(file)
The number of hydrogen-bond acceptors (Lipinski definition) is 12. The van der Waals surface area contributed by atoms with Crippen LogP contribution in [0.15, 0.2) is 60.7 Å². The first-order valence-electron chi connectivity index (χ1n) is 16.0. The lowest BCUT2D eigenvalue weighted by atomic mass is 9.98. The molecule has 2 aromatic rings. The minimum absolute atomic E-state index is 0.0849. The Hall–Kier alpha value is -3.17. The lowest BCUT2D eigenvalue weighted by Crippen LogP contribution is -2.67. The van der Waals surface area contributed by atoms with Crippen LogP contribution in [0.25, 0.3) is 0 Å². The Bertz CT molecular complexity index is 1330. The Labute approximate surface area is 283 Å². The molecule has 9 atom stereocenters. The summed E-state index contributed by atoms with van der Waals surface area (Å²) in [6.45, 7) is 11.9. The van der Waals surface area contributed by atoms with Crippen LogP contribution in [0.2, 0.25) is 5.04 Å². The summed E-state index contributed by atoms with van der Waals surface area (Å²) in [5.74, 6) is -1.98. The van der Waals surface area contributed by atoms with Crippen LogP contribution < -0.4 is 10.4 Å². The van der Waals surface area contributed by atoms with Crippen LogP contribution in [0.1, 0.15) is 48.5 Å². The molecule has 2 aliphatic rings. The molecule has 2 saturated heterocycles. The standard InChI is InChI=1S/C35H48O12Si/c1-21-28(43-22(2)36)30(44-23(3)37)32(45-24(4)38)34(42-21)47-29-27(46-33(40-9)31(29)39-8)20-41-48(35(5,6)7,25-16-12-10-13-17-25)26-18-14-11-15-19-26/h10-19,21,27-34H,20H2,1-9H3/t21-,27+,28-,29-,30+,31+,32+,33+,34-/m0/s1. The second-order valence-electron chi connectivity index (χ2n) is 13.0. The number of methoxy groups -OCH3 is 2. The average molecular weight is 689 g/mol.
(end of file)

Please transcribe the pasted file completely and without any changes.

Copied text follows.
The number of hydrogen-bond acceptors (Lipinski definition) is 12. The van der Waals surface area contributed by atoms with Crippen LogP contribution in [0.15, 0.2) is 60.7 Å². The first-order valence-electron chi connectivity index (χ1n) is 16.0. The lowest BCUT2D eigenvalue weighted by atomic mass is 9.98. The molecule has 2 aromatic rings. The minimum absolute atomic E-state index is 0.0849. The Hall–Kier alpha value is -3.17. The lowest BCUT2D eigenvalue weighted by Crippen LogP contribution is -2.67. The van der Waals surface area contributed by atoms with Crippen LogP contribution in [0.25, 0.3) is 0 Å². The Bertz CT molecular complexity index is 1330. The Labute approximate surface area is 283 Å². The molecule has 9 atom stereocenters. The summed E-state index contributed by atoms with van der Waals surface area (Å²) in [6.45, 7) is 11.9. The van der Waals surface area contributed by atoms with Crippen LogP contribution in [0.2, 0.25) is 5.04 Å². The summed E-state index contributed by atoms with van der Waals surface area (Å²) in [5.74, 6) is -1.98. The van der Waals surface area contributed by atoms with Crippen LogP contribution < -0.4 is 10.4 Å². The van der Waals surface area contributed by atoms with Crippen LogP contribution in [0.1, 0.15) is 48.5 Å². The molecule has 2 aliphatic rings. The molecule has 2 saturated heterocycles. The standard InChI is InChI=1S/C35H48O12Si/c1-21-28(43-22(2)36)30(44-23(3)37)32(45-24(4)38)34(42-21)47-29-27(46-33(40-9)31(29)39-8)20-41-48(35(5,6)7,25-16-12-10-13-17-25)26-18-14-11-15-19-26/h10-19,21,27-34H,20H2,1-9H3/t21-,27+,28-,29-,30+,31+,32+,33+,34-/m0/s1. The second-order valence-electron chi connectivity index (χ2n) is 13.0. The number of methoxy groups -OCH3 is 2. The average molecular weight is 689 g/mol.